And so too, in her room, she has a picture of her two year old self, taken with her great-grandmothers. One of these grandmothers has since passed away. Next to her picture of her grannies is a prayer card with a smiling Jesus, laminated for little hands. She will take both of these down from time to time and kiss them, her grannies and her Jesus. Next to these, she has a statue of Mary (which she always wants to sleep with) and a statue of a young Jesus. We start our day with “Good Morning, Jesus. Good Morning Mary.” We end our day with “Good Night, Jesus. Good Night, Mary.”
Allison is now four years old. Most work days my schedule allows me to not worry about getting into my office at a certain time, so the morning “get out the door” routine is not rushed. However, there are exceptions, mornings when I do need to leave by a certain time. One particular day, when I needed to leave early, Allison wasn’t in the mood to be rushed. “Allison, go get dressed,“ I said. “Okay, Gramma,” she responded. A few minutes later, she returned from her room, pajamas still on, arms overflowing with toys, talking about something that happened at school yesterday. “Allison,” I cried in frustration, “we are going to be late.”
“You are going to be late, Gramma, I’m not.” Well, I guess that put things into perspective for me. She was right about that. She doesn’t have to be anywhere at a specific time. “Let me go with you and help you get dressed,” I responded, as we headed to her room.
As I was standing in the bathroom, waiting for her to choose her hair barrettes, I noticed the empty toilet paper roll. I took the empty roll off just as she cried, “Gramma, I want braids.” Setting the toilet paper holder down on the bathroom counter, I braided her hair for her. Concentrating on the braid, I didn’t notice that she had picked up the toilet paper holder and pulled it apart so the spring came out and it was in pieces.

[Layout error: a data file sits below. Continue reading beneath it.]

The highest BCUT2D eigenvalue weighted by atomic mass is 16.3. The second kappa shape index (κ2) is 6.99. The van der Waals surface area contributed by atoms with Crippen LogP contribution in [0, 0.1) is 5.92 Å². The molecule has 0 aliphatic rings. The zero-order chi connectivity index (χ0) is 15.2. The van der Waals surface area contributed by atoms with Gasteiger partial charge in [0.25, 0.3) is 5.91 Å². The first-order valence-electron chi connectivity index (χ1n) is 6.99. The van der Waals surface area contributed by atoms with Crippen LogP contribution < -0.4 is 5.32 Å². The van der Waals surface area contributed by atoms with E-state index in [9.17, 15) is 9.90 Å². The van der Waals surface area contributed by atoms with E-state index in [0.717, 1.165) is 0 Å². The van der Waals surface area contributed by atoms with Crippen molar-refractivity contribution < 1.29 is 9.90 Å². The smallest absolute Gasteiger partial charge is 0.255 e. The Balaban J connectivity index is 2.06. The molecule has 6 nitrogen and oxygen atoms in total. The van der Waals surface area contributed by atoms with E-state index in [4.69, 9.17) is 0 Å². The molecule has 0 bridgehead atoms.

Now Allison is a curious girl, and very smart. I get that and, trust me, she gets plenty of opportunities to explore her curiosity. This, however, was my last nerve. “Allison!” I exclaimed in a loud enough voice to startle her. Why do you insist on taking everything apart? How many times have I told you that you need to ask before you take things apart? That’s it! I need a time out,” and I stomped out of the bathroom.
Papa went in while I calmed myself down. He fixed the toilet paper holder and when I walked back into the room, Allison was hugging Papa. When she saw me, she came running over to embrace me and said, “I’m sorry, Gramma.” “ Yes, Sweetie, I know.” After explaining to Allison the importance of taking care of our home and our things, Allison nodded in agreement, saying she understood.
I left to get my shoes and told Allison to get her sweater for school. As I came back into the bedroom, I caught Allison attempting to scrape stickers off the wall of her bedroom. We had that discussion yesterday when I came into her room to find stickers everywhere: on the walls, the furniture, and on her stuffed animals. I thought we had removed all of them, but we missed some and Allison was busy trying to remove them. I was so touched that she understood what I said. She was trying to make up for disappointing me and trying to do what I asked of her. As I walked closer to her, I noticed she was using something to lift the stickers from the wall…. what was it?
It was her Jesus prayer card.
“Allison, are you using your prayer card to get the stickers off the wall?”
“Yep, Jesus is my great helper.“
“Yes, yes he is.” Thanks, Sweet Baby, for reminding me of that today.
During this Lenten season of repentance, we may stumble during our 40 days of sacrifice. Let us fall on Jesus. Let Him be our great helper in getting us back up and staying on our path. We may need to face the difficult things in our life that we don’t want to hear, that may even startle us. We may need our Heavenly Father’s embrace to find the strength to apologize for our transgression.
Will you let Jesus be your great helper?